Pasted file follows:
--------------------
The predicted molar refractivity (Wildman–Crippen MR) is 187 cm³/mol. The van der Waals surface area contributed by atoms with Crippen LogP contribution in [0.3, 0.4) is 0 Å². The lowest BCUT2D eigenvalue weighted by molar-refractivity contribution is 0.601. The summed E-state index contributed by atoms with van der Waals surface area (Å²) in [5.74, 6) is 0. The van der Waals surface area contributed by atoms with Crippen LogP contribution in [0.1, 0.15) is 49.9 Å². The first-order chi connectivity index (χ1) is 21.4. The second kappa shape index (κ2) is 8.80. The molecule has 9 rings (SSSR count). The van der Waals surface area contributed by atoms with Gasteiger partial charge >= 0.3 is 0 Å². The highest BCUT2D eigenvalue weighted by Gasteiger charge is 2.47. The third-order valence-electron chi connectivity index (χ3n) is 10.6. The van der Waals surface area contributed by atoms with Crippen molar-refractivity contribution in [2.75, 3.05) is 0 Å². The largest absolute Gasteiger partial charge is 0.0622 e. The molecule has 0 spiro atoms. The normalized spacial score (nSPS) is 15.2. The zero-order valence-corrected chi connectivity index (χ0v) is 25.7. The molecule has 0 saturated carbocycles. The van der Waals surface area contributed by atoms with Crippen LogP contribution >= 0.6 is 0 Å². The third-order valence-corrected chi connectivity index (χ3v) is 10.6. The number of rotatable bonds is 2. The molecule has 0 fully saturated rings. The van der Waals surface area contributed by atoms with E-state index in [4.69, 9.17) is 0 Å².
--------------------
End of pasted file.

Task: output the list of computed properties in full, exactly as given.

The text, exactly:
The predicted molar refractivity (Wildman–Crippen MR) is 187 cm³/mol. The van der Waals surface area contributed by atoms with Crippen LogP contribution in [0.3, 0.4) is 0 Å². The lowest BCUT2D eigenvalue weighted by molar-refractivity contribution is 0.601. The summed E-state index contributed by atoms with van der Waals surface area (Å²) in [5.74, 6) is 0. The van der Waals surface area contributed by atoms with Crippen LogP contribution in [0.1, 0.15) is 49.9 Å². The first-order chi connectivity index (χ1) is 21.4. The second kappa shape index (κ2) is 8.80. The molecule has 9 rings (SSSR count). The van der Waals surface area contributed by atoms with Gasteiger partial charge >= 0.3 is 0 Å². The highest BCUT2D eigenvalue weighted by Gasteiger charge is 2.47. The third-order valence-electron chi connectivity index (χ3n) is 10.6. The van der Waals surface area contributed by atoms with Crippen molar-refractivity contribution in [2.75, 3.05) is 0 Å². The largest absolute Gasteiger partial charge is 0.0622 e. The molecule has 0 spiro atoms. The normalized spacial score (nSPS) is 15.2. The zero-order valence-corrected chi connectivity index (χ0v) is 25.7. The molecule has 0 saturated carbocycles. The van der Waals surface area contributed by atoms with Crippen LogP contribution >= 0.6 is 0 Å². The third-order valence-corrected chi connectivity index (χ3v) is 10.6. The number of rotatable bonds is 2. The molecule has 0 fully saturated rings. The van der Waals surface area contributed by atoms with E-state index in [4.69, 9.17) is 0 Å².